Is art a form of technology? I don’t have a good answer for that, but I do know that science inspires and informs the art world just as much as it drives space exploration or bioengineering. Arthur I. Miller examines the confluence of science and art in Colliding Worlds, which traces the impact of scientific discoveries on the latest contemporary art. Einstein’s Theory of Special Relativity was undoubtedly an influence on the Cubist art of the early 20th Century, but his later, more difficult Theory of General Relativity remains slightly obscure in comparison. Astrophysicist Pedro G. Ferreira attempts to rectify this public unfamiliarity with general relativity in The Perfect Theory, the first biography of the ideas that form the foundation of modern astrophysics and cosmology.
While we’re obsessing over nuclear disasters and ecological destruction, or pondering extinction and the fate of the cosmos, back here on Earth one constant necessary for animal life, plants, quietly go about their business. As botany’s heyday seems to retreat ever further into the past, Ruth Kassinger shows in A Garden of Marvels that botanists are still busy in the lab and in the field, revealing to us all the strange ways they function and discovering strange new ones (or creating them in labs!).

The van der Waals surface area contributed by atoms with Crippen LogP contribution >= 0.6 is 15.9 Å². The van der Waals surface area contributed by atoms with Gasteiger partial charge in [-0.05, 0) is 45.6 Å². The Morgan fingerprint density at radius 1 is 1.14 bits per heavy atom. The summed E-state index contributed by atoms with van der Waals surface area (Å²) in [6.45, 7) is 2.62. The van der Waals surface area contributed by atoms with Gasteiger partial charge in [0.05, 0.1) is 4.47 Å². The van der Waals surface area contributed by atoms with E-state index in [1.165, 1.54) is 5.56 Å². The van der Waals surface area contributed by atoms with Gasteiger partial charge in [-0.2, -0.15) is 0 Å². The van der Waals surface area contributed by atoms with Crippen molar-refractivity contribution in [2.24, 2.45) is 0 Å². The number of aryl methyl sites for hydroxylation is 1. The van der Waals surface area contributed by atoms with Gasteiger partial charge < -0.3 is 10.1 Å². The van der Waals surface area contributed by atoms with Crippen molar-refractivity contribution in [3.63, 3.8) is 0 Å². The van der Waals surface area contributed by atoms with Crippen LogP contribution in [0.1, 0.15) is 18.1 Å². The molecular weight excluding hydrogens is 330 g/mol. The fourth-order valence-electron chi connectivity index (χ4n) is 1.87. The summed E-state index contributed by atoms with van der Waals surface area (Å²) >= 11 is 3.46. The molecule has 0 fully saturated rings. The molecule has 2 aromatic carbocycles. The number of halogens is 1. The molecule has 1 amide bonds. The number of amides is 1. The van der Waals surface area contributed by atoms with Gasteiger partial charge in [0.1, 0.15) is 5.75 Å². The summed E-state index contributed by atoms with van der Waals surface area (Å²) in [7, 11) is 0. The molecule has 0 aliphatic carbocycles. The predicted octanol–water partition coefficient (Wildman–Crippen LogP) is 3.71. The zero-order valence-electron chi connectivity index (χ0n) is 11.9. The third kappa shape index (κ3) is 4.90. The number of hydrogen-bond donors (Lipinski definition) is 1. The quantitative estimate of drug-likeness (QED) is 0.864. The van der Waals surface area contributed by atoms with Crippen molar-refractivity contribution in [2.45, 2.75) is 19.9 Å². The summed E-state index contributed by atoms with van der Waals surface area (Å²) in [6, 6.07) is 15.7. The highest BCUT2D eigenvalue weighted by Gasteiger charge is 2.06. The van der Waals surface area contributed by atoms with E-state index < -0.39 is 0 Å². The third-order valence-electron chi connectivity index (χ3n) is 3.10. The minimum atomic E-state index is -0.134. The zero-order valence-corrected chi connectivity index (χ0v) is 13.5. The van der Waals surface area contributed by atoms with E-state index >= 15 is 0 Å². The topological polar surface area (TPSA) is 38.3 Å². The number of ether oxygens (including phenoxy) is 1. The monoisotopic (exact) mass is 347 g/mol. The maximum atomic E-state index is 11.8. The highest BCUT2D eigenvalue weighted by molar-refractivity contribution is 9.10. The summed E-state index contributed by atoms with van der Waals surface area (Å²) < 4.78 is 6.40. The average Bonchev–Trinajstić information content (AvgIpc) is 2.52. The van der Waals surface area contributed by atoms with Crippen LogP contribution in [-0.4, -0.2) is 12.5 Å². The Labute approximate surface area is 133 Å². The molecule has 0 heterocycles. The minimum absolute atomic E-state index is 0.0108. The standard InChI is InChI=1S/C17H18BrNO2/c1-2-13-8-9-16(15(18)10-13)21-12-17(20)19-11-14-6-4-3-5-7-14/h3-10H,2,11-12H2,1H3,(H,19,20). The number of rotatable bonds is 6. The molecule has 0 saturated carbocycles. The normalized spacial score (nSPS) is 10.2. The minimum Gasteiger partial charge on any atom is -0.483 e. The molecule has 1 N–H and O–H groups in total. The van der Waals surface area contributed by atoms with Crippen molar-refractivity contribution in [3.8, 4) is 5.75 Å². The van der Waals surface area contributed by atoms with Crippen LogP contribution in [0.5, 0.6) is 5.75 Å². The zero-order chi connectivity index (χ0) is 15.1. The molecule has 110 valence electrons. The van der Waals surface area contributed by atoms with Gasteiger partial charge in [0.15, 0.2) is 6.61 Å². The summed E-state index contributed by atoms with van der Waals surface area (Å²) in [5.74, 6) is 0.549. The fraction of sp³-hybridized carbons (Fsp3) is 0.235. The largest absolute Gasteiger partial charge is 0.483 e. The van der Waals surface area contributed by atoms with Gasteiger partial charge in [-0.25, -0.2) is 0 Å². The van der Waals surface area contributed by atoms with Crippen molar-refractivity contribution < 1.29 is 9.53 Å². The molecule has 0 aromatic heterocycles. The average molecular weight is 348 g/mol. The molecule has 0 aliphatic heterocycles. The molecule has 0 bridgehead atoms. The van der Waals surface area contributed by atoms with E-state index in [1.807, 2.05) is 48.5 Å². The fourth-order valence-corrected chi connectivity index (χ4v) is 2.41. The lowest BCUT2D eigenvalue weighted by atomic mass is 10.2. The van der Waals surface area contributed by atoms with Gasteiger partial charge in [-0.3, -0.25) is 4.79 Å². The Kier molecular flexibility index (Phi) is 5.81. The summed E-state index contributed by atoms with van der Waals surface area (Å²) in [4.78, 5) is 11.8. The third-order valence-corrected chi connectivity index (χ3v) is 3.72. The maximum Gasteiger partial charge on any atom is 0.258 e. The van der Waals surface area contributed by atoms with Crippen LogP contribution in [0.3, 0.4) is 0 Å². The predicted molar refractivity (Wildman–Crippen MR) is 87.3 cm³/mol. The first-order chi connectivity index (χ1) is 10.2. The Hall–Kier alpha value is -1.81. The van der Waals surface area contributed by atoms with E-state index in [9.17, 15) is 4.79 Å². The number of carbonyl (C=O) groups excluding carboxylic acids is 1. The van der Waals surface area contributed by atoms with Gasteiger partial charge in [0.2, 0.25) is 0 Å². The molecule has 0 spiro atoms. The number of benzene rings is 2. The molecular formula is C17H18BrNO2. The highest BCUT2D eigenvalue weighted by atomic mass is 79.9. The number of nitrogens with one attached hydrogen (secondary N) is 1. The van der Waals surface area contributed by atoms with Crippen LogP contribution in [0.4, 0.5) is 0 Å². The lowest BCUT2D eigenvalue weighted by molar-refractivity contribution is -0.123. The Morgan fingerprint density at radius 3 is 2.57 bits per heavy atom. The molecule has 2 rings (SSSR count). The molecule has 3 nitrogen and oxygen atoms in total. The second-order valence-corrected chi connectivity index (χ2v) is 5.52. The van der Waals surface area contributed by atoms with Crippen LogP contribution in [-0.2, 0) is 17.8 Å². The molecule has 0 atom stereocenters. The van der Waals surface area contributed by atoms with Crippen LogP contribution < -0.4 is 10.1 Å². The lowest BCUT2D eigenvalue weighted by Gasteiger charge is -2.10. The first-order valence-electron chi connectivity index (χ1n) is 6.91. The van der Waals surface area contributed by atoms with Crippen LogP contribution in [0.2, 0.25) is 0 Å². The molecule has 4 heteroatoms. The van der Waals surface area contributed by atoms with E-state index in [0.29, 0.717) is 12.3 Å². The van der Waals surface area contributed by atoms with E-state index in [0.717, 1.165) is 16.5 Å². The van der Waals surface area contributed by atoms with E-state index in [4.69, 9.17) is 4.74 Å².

So before we kill them all off in our mad civilizational race to nowhere, let’s make 2014 the year we start giving plants a little more respect.
PW’s Top 10: Science
Neanderthal Man: In Search of Lost Genomes. Svante Pääbo. Basic Books, Feb.
Trapped Under the Sea: One Engineering Marvel, Five Men, and a Disaster Ten Miles Into the Darkness. Neil Swidey. Crown, Feb.
The Sixth Extinction: An Unnatural History. Elizabeth Kolbert. Holt, Feb.
The Perfect Theory: A Century of Geniuses and the Battle over General Relativity. Pedro G. Ferreira. HMH,. Feb.
A Garden of Marvels: How We Discovered that Flowers Have Sex, Leaves Eat Air, and Other Secrets of Plants. Ruth Kassinger. Morrow, Mar..
Colliding Worlds: How Cutting-Edge Science Is Redefining Contemporary Art. Arthur I. Miller. Norton, June.